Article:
Justin Houston is playing the best football of his career.
Through eight games, the fourth-year linebacker has sacked the opposing quarterback 12 times, already eclipsing his previous career-high and in the process building a reputation as a complete destroyer of opposing-team game plans.
"He's a gifted guy physically," Kansas City Chiefs defensive coordinator Bob Sutton said of Houston on Thursday. "I think he's taken the pass rush to, really, that next level."
The next level Sutton refers to has placed Houston in a class of his own. As he sits on top of the NFL leaderboard alone, the next name in line has three less sacks.
The NFL record for sacks is 22.5 (set by Michael Strahan in 2001) and quick math can tell you that Houston is on pace for 24.
Chiefs head coach Andy Reid believes his success is due to how hard he works.
"I see it in practice every day," Reid said this week. "He puts a lot of pressure on himself."
That pressure transcends normal practice hours. When practice has concluded and the majority of team has returned to the locker room, Houston can be found still on the field, broadening the distance between him and the rest of the National Football League.
That custom of extra work is something that Houston learned as a young player from Tamba Hali, who has been a Chief for the nine years of his NFL career.
"He and Tamba are out there doing all their pass rush stuff that they do and games that they do," Reid said. "I think Justin could probably tell you he learned a lot of that from Tamba and the way Tamba goes about his game.
"Tamba's a relentless worker too."
Hali, the teacher, just sees his inkling from years back finally coming to fruition.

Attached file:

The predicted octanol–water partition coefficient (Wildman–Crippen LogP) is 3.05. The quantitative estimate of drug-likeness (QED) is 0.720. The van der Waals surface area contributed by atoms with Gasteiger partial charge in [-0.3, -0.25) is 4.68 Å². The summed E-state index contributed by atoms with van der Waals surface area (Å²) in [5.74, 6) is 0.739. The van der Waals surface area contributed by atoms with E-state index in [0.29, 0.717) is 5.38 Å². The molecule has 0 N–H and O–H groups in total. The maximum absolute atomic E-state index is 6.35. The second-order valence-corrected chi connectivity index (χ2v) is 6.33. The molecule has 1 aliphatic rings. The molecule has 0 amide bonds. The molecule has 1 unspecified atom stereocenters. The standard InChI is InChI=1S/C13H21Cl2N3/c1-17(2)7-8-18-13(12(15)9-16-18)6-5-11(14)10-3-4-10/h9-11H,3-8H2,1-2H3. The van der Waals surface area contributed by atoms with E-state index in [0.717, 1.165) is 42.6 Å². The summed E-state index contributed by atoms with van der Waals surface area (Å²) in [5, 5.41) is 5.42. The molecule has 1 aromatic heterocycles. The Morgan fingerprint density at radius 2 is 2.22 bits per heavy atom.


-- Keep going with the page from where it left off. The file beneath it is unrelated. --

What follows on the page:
"I always knew he was good," Hali said after the Chiefs' win against the Jets. "Eight games, 12 sacks. I can't put my finger on it.
"He's playing well and he understands what he wants to get done around here."
Between the lines, Houston is a beast. At 258 pounds, he manages to infiltrate some of the best offensive lines in the league with speed and a rare form of viciousness.
Since December 1, 2011, Texans linebacker JJ Watt is the only player in the league with more sacks, beating Houston by just two, 40.5 to 38.5.
Off the field, Houston could be showy, but he isn't. In fact, in the locker room between practice and after games, he seems unnoticeable, almost unapproachable. To him, he's doing his job, one that has been made easy in his mind by the outstanding play of his teammates.
"It's a group effort. I'm receiving all the credit, but I can't do it without everybody else," Houston said after last game. "Tamba, (Allen) Bailey and (Dontari) Poe do a great job rushing; we have great coverage down field."
No selfishness, no pride.
"It's a group effort," he repeated.
*Houston and the Chiefs returned to the practice field Thursday in preparation for the Buffalo Bills on Sunday. *
- CB Jamell Fleming (hamstring), LB Jerry Franklin (hamstring) and Josh Martin (hamstring/knee) did not practice.
- WR Donnie Avery (groin), LB Tamba Hali (knee), LB Frank Zombo (non-injury related) and Chris Owens (knee) participated in limited practice.
A look into practice on Wednesday, getting prepared for the Bills.